True, we are not anywhere near such a pullback in the Dow Jones Industrial Average, which even with Friday's 143 point setback, is off just 3.6% from its all-time high reached earlier this year. Also, the Standard & Poor's 500 Index is down just 4.3%, after having suffered a 17 point drop in the latest session. But the same cannot be said for the tech-laden NASDAQ, which following Friday's 54-point drop is now off 8.5%, or within striking distance of a correction. The same story now prevails on the small-cap Russell 2000 Composite, which lost another 16 points to end the week and is now off 8.3% from peak to trough.
Distressingly, this latest selloff came in spite of the releases of a pair of upbeat economic reports. To wit, the Labor Department reported, at 8:30 AM (EDT) that the Producer Price Index (PPI) had increased by 0.5% in March--fully five times the nominal 0.1% gain that had been forecast for the month. Also, the core PPI, which backs out the volatile food and energy components, jumped by 0.6%; an increase of just 0.2% had been the forecast. Now, in most times, such a large increase in either category would have been worrisome. However, with inflation still well below the Fed's 2% target, on average, this pickup in pricing pressures can be viewed as good news for the central bank.
Then, about an hour later, the University of Michigan issued an upbeat reading on Consumer Sentiment, signaling that confidence in the economy was picking up notably. Normally, such constructive back-to-back reports would have given a boost to the market. And, in fact, those issuances did help to moderate the early pullback in the market. Indeed, by late morning, the Dow had pared a one-time triple-digit loss to less than 50 points, while the NASDAQ had even managed to tick into the plus column for a brief spell. But this half-hearted rally could not hold, and soon the sellers were back at it, and by early afternoon, we were pushing to the session's lows, with the Dow at one point off by 155 points and the NASDAQ down by more than 62 points, or 1.5%.
But just when it appeared as though the trap door had been opened and a further collapse was in the offing, the selling did not mushroom into anything akin to Thursday's rout. Still, the latest setback merits more than just a passing glance, and we seemingly are now heading relentlessly toward a market correction--at least on a selective basis. Worries about earnings, as first-quarter profit reporting season gets going; concerns about valuations, especially in the high-growth, high volatility sectors, such as technology and biotech; fears about a possible further deterioration in our fractious relations with Russia; and lingering uncertainties about Federal Reserve monetary policies are all keeping the buyers at bay.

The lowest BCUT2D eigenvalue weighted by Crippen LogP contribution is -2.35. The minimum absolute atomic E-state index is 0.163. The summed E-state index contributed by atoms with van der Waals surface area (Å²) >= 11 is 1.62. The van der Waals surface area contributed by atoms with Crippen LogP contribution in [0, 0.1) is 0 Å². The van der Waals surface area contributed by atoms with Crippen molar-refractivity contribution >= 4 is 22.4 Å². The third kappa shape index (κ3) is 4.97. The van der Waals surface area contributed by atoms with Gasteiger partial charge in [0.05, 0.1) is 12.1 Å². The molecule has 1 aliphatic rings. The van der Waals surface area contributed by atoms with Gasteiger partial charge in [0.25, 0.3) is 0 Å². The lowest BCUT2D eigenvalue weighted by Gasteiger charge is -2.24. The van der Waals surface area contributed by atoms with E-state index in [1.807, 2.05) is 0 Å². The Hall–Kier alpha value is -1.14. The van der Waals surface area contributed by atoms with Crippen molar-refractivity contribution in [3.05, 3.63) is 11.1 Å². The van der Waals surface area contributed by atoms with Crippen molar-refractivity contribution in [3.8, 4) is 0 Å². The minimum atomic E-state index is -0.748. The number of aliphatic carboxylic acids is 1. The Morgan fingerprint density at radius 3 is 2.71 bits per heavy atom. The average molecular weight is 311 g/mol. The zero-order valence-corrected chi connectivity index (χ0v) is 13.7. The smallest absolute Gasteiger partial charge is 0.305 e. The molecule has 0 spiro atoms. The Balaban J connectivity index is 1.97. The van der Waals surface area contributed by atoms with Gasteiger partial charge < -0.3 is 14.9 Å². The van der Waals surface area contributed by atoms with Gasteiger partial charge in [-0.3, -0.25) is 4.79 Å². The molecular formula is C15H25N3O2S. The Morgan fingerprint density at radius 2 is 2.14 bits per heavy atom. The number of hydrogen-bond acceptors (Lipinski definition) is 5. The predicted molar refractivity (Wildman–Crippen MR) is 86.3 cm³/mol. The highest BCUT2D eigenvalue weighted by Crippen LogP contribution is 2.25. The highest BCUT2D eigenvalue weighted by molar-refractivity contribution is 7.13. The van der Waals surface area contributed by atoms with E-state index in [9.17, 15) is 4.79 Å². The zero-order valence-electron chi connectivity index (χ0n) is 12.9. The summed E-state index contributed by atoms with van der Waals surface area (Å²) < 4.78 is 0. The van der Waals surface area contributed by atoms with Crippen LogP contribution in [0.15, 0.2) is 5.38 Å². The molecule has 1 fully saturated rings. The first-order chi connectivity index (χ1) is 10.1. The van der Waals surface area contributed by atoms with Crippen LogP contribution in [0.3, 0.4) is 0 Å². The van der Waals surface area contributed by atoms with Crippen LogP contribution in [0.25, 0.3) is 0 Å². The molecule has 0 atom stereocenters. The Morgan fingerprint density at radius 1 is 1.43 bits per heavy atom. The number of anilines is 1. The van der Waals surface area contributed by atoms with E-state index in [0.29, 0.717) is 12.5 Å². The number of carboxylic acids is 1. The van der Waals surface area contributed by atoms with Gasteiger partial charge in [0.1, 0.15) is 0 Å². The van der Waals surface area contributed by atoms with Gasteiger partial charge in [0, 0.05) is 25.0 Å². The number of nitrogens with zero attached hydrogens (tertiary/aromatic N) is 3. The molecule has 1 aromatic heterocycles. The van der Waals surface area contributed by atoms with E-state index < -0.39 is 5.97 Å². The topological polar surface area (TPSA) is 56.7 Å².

Meanwhile, we are now set for another week, and following the latest setback on our shores on Friday, the market can look forward to a very busy week. On point, we have just received data on retail sales, while the rest of the week will feature data on consumer prices, industrial production and factory use, housing starts and building permits, weekly jobless claims, and the leading indicators. Also, the Federal Reserve will be out with its latest Beige Book summation on the economy, while peak first-quarter profit reporting season will be upon us, with about a third of the Dow-30 companies set to issue their latest metrics.
As for the markets, the selloff in New York late last week is doing nothing for global confidence as we being a new week. Thus, the markets in Asia were generally lower overnight. Moreover, they are faltering in Europe thus far this morning. Over here, however, after a moderately lower start to the U.S. futures, these indicators of upcoming market activity now are signaling a little bargain hunting when the market opens for trading in about an hour from now. Influences on the rest of the day will be the results from March retail sales, which just came out and showed a gain of 1.1%, the biggest rise since September of 2012. The consensus view had been for an increase of 0.8%. - Harvey S. Katz
At the time of this article's writing, the author did not have positions in any of the companied mentioned.